Nick’s Note: The S&P 500 shot up 21% since bottoming out last Christmas Eve—and some stocks increased even more than that. However, as I mentioned last Tuesday, the market looks like it’s ready to take a breather.
That’s why I called former hedge fund manager and PBRG guru Teeka Tiwari, who’s seen a few market rips during his three decades on Wall Street… Because when the market does pull back, we won’t want to put our money to work elsewhere.
But today, he tells me about a new investment idea outside of the stock market that’s got him excited in the meantime…
By Nick Rokke, analyst, The Palm Beach Daily
Nick: Thanks for joining me, T. Before we get started, I want to ask how everything’s going since a hacker tried stealing your identity.
Is your life back in order yet?
Teeka: It’s getting better. I’m slowly regaining access to all of my accounts that were either locked or had their passwords changed. So that’s good. But there’s still a lot to do.
Going forward, it’s going to take more time for me to do things like apply for credit or log in to my accounts… But it’s just the way things are going to have to be. It’s better to be a little inconvenienced now than be more inconvenienced later.
Nick: I’m glad you’re getting everything back in order. Let’s get to today’s topic…
What’s your take on what stocks are doing right now?
Teeka: The stock market has been on an incredible run. I thought the S&P 500 would take a breather 200 points ago.
There’s no question the market has been extended… and it looks like we’re finally seeing the market cool down after last week’s pullback. I’d love to see prices come in a little more because it’s been tough to find real bargains.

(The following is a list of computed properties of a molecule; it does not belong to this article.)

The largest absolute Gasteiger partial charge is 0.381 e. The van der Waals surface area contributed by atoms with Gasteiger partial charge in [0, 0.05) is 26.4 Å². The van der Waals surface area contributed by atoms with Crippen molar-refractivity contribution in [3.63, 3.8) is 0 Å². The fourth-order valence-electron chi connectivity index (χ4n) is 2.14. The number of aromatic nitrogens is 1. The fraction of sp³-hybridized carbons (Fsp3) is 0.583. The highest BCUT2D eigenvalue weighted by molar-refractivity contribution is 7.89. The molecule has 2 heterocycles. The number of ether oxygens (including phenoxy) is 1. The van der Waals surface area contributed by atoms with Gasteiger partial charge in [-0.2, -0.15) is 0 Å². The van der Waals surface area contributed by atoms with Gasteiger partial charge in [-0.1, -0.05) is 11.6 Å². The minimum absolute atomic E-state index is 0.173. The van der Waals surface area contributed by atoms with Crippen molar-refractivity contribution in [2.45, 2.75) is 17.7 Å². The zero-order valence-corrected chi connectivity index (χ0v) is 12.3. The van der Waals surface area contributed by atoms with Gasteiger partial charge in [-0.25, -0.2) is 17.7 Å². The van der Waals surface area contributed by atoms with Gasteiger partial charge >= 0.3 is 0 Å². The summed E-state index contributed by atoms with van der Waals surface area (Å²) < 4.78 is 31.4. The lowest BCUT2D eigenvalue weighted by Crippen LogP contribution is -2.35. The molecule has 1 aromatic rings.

That’s one of the reasons my team and I have been so active outside of the traditional stock market. There are these little pockets of opportunity offering more upside—and less downside—than the traditional stock market right now.
Nick: That makes sense. I’m waiting for the market to pause a bit before I get back in, too. So where can investors put their money until the market catches its breath?
Teeka: As I told you before, I’m looking at alternative investment ideas. One of those little pockets of opportunity can be found in venture capital [VC] and private equity [PE] funds. These are funds that mainly invest in early stage private companies.
One example of these types of firms is Sequoia Capital. It focuses on technology startups.
Sequoia funded some of today’s most famous companies before they became famous—like Apple, Google, Instagram, and PayPal. Today, they’re all multibillion-dollar companies.
In 1999, Sequoia invested $12.5 million in Google. When Google went public in 2004, it was valued at $4.3 billion—344 times Sequoia’s initial investment. That would’ve turned every $1,000 investment into a life-changing $345,000.